Retinal Artery Occlusion (RAO)There are two main types of RAO. A central retinal artery occlusion (CRAO) is a sudden blockage of the central retinal artery – the main blood vessel that brings blood and oxygen to the eye. This is a very serious condition that requires emergency treatment. When the main source of oxygen to the eye is blocked, permanent damage and blindness often occurs. When the blockage occurs in one of the smaller branches of the central retinal artery, it is called a branch retinal artery occlusion (BRAO). Patients with RAO have a high risk of having blockage of other arteries in the brain, which can cause a stroke.
Central Retinal Artery Occlusion (CRAO)
Hypertensive Retinopathy symptomsMost cases of hypertensive retinopathy do not result in any symptoms. In a few severe cases, there may be vision loss or headaches.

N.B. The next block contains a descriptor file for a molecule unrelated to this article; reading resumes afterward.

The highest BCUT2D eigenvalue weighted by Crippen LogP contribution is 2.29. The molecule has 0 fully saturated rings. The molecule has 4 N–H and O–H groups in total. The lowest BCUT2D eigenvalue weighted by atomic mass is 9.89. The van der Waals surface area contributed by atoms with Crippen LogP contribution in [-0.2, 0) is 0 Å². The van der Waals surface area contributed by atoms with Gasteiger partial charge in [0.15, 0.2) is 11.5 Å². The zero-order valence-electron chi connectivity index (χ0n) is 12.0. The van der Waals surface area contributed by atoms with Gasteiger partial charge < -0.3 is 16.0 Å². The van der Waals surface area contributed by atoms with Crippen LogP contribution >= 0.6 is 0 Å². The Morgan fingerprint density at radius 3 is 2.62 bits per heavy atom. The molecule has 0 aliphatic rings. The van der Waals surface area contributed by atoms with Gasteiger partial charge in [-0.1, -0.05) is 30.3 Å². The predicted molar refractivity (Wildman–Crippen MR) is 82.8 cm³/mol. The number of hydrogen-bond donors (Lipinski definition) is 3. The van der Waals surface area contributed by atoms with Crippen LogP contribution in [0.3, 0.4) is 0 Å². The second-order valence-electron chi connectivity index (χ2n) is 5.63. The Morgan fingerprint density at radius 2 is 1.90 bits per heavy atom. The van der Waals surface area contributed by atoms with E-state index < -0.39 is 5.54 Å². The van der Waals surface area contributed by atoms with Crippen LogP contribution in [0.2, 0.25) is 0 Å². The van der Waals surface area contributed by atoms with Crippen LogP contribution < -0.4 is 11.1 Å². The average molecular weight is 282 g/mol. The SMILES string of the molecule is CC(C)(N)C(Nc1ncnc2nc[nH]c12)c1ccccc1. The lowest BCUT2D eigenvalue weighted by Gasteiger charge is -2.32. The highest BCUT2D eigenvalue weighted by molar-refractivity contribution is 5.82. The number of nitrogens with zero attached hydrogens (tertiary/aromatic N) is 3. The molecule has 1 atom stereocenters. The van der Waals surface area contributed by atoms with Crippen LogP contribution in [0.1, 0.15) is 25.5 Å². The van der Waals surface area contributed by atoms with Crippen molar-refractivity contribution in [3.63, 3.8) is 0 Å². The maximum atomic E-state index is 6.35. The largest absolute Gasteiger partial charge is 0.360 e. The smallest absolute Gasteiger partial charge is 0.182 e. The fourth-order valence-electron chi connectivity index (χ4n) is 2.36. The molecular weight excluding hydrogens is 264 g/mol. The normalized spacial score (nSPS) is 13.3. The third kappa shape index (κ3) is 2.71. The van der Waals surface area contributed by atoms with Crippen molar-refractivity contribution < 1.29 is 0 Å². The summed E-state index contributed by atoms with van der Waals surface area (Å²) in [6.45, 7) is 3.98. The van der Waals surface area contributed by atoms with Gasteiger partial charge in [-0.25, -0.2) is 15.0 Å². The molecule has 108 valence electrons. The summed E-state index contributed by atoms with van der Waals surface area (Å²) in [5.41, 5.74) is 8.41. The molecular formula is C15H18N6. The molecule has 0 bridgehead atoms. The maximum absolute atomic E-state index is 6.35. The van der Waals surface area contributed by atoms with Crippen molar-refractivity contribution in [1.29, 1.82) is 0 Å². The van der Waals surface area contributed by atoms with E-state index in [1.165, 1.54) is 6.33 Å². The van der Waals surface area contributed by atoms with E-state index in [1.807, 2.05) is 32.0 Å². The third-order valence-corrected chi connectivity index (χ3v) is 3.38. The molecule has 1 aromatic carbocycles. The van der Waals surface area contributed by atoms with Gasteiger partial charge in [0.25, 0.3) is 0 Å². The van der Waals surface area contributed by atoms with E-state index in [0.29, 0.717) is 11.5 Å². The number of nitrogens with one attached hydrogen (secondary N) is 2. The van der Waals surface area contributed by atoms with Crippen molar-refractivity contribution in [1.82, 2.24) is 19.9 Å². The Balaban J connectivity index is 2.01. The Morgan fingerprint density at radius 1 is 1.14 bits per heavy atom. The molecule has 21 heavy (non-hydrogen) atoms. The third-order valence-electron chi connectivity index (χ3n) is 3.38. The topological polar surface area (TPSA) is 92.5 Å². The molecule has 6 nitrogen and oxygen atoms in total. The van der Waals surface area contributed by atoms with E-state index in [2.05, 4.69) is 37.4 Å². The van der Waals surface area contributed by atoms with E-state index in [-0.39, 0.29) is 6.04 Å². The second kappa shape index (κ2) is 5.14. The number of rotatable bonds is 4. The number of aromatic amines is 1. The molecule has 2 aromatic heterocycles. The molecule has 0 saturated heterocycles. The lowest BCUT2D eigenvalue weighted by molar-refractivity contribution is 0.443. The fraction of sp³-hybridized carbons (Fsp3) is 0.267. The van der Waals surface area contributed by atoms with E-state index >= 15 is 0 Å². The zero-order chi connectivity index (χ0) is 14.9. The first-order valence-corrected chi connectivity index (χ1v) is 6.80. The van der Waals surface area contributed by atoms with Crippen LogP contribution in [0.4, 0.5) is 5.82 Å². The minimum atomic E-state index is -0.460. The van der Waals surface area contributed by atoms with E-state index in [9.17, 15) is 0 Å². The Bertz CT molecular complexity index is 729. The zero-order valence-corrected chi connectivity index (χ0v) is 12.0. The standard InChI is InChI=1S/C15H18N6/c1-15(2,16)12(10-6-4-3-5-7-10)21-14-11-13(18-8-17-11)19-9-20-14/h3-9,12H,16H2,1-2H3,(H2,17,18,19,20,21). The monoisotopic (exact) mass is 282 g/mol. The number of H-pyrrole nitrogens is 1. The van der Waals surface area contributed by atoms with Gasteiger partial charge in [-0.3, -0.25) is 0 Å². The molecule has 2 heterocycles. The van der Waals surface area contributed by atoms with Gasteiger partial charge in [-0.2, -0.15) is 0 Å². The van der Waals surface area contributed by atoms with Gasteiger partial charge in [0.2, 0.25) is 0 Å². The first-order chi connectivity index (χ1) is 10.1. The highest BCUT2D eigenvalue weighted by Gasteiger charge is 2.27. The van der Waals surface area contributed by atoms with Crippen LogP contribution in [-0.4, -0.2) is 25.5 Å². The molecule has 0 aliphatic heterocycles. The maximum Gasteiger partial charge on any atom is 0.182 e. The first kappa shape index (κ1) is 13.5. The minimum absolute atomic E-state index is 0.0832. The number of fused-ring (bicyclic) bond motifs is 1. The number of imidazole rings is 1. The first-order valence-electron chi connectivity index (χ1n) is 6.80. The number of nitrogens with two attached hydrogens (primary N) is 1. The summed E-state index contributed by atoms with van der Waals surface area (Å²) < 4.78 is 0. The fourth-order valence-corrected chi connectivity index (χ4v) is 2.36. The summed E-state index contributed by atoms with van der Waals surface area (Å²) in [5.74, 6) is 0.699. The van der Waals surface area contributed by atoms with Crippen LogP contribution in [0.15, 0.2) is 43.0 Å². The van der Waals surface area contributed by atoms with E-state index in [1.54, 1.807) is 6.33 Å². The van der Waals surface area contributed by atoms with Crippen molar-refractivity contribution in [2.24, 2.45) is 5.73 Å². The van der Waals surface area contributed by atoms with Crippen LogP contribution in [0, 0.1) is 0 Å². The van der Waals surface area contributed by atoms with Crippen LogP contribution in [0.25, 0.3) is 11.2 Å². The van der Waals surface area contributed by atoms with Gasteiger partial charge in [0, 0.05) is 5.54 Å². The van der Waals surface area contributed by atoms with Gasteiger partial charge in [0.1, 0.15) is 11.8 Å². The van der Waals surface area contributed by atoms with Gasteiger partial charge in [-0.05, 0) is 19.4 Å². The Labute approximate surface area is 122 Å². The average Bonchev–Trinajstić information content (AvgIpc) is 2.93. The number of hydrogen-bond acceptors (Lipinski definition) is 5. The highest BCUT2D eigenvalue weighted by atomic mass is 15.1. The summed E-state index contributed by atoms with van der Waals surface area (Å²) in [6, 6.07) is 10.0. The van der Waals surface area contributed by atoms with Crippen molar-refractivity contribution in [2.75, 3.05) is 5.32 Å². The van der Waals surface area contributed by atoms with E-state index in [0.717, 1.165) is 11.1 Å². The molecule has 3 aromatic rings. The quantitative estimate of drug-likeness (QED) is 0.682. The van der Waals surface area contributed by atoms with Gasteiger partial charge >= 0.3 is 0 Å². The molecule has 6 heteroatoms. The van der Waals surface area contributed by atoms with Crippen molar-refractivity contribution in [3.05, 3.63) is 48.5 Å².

Retinal Vein Occlusion (RVO) symptoms The obstruction to the blood flow caused by an RVO, as well as associated complications such as macular swelling, may cause blurring of vision or visual loss. These symptoms range from mild to severe and can either occur suddenly or gradually over time. Bleeding from abnormal new vessels can cause floaters or blurring of vision. If glaucoma develops due to RVO, there might be pain and blindness in the affected eye. Because of the threat to vision, regular eye examinations are important to pick up the problem early.
Retinal Artery Occlusion (RAO) symptoms CRAO presents as a sudden, complete loss of vision in the affected eye. BRAO usually causes sudden loss of vision in part of the field of vision.